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abstract = "OBJECTIVES: We examined the long-term effects of everolimus in patients with renal angiomyolipoma associated with tuberous sclerosis complex or sporadic lymphangioleiomyomatosis.METHODS: Following favorable results from the double-blind core phase of EXIST-2 (NCT00790400), patients were allowed to receive open-label everolimus (extension phase). Patients initially randomly assigned to everolimus continued on the same dose; those who were receiving placebo crossed over to everolimus 10 mg/day. Dose modifications were based on tolerability. The primary end point was angiomyolipoma response rate, defined as a ≥50{\%} reduction from baseline in the sum volume of target renal angiomyolipomas in the absence of new target angiomyolipomas, kidney volume increase of >20{\%} from nadir, and angiomyolipoma-related bleeding grade ≥2. The key secondary end point was safety.RESULTS: Of the 112 patients who received ≥1 dose of everolimus, 58{\%} (95{\%} CI, 48.3{\%} to 67.3{\%}) achieved angiomyolipoma response. Almost all patients (97{\%}) experienced reduction in renal lesion volumes at some point during the study period. Median duration of everolimus exposure was 46.9 months. Sixteen (14.3{\%}) patients experienced angiomyolipoma progression at some point in the study. No angiomyolipoma-related bleeding or nephrectomies were reported. One patient on everolimus underwent embolization for worsening right flank pain. Subependymal giant cell astrocytoma lesion response was achieved in 48{\%} of patients and skin lesion response in 68{\%} of patients. The most common adverse events suspected to be treatment-related were stomatitis (42{\%}), hypercholesterolemia (30.4{\%}), acne (25.9{\%}), aphthous stomatitis and nasopharyngitis (each 21.4{\%}). Ten (8.9{\%}) patients withdrew because of an adverse event. Renal function remained stable, and the frequency of emergent adverse events generally decreased over time.CONCLUSIONS: Everolimus treatment remained safe and effective over approximately 4 years. The overall risk/benefit assessment supports the use of everolimus as a viable treatment option for angiomyolipoma associated with tuberous sclerosis complex or sporadic lymphangioleiomyomatosis.TRIAL REGISTRATION: ClinicalTrials.gov NCT00790400.",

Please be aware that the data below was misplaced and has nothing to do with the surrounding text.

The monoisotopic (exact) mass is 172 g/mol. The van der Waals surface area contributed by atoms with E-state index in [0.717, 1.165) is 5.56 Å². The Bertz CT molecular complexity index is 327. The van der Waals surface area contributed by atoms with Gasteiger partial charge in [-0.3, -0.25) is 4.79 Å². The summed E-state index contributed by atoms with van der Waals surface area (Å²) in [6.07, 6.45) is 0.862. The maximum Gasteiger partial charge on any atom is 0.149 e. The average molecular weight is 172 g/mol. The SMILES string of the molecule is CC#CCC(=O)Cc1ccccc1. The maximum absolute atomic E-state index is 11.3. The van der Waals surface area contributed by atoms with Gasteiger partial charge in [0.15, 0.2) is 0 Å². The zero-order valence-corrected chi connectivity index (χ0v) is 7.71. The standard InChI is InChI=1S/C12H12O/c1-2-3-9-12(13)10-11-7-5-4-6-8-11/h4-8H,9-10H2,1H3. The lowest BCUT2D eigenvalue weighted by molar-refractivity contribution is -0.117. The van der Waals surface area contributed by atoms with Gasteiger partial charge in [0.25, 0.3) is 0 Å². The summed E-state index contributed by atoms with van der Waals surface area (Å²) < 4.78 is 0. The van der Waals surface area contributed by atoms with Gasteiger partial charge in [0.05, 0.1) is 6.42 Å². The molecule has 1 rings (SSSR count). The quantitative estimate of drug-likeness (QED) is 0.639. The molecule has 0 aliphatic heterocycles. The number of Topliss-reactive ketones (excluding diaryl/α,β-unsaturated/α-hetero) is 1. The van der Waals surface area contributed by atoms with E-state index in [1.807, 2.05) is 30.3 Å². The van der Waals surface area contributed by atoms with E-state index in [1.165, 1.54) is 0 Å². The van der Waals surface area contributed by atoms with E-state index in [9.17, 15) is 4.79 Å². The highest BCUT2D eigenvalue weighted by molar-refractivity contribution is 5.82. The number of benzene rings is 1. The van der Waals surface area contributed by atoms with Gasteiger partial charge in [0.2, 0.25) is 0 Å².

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AU - Zonnenberg, Bernard A.